non-proliferation of nuclear weapons or other nuclear
explosive devices; or
(c) to prevent a Party from taking action in pursuance of its
obligations under the United Nations Charter for the
Maintenance of International Peace and Security.

Article 16.04 Balance of Payments
1. No provision in this Agreement shall be interpreted to
prevent a Party from adopting or maintaining measures that
restrict transfers when the Party faces serious difficulties
in or threats to its balance of payments, provided that the
restrictions are compatible with this Article.
2. The Party shall notify the other Party within thirty (30)
days after the adoption of a measure in accordance with
paragraph 1. In the event that all Parties become party to
the Articles of Agreement of the International Monetary Fund,
the procedure of paragraph 3 should be followed.
3. As soon as it is feasible, after a Party applies a measure
according to this Article and its international obligations,
the Party shall:
(a) submit all restrictions to current account transactions for
review by the Fund according to Article VIII of the
Articles of the Agreement of the International Monetary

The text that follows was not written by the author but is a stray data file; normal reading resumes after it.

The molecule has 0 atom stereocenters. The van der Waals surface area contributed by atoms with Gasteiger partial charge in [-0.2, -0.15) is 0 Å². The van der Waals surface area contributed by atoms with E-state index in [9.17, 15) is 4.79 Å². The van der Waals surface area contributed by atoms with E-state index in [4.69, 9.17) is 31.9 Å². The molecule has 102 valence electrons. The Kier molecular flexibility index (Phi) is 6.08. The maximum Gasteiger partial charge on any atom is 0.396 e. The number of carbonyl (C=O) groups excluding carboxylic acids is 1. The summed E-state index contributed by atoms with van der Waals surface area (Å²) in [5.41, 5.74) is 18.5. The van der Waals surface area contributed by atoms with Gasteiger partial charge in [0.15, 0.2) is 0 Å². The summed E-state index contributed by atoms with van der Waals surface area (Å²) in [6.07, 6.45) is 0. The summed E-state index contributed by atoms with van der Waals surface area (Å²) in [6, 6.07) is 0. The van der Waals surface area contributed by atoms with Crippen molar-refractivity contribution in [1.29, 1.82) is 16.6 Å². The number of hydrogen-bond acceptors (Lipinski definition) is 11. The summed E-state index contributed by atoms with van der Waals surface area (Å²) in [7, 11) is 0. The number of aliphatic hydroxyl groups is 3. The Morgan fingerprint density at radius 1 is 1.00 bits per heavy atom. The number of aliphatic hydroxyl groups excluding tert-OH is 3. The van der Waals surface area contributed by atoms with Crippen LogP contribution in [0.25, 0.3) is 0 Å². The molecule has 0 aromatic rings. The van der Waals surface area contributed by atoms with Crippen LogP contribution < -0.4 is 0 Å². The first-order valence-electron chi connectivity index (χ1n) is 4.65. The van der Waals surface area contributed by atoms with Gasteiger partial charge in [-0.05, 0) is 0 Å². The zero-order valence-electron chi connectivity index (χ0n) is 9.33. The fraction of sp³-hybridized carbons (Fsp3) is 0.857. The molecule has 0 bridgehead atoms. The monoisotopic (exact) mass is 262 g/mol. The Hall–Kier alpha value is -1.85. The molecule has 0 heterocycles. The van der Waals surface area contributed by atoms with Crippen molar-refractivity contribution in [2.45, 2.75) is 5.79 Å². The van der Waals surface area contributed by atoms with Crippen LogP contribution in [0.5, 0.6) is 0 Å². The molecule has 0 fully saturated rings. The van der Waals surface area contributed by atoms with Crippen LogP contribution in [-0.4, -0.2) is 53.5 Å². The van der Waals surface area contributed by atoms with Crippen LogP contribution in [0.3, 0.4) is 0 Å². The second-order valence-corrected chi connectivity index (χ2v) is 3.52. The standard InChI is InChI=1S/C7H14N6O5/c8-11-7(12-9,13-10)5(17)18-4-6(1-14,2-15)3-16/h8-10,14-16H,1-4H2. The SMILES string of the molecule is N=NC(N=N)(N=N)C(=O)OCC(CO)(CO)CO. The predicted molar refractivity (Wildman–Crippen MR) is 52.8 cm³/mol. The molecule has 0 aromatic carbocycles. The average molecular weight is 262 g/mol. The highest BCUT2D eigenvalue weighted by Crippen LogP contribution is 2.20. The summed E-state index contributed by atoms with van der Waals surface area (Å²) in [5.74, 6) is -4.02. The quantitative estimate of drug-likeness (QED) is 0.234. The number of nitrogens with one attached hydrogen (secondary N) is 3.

Fund;
(b) initiate consultations with the Fund with respect to the
measures of economic adjustment geared to address the
fundamental economic problems causing the difficulties; and
(c) adopt or maintain economic policies according to such
consultations.
4. The measures adopted or maintained under this Article shall:
(a) avoid unnecessary damage to the commercial, economic, and
financial interests of the other Party;
(b) not be more burdensome than necessary to deal with the
balance of payments difficulties, or threat thereof;
(c) be temporary and be phased out progressively as the balance
of payments situation improves;
(d) be consistent with those of paragraph 3 (c), as well as
with the Articles of Agreement of the International
Monetary Fund; and
(e) be applied on a national treatment or most-favored-nation
treatment basis, whichever is better.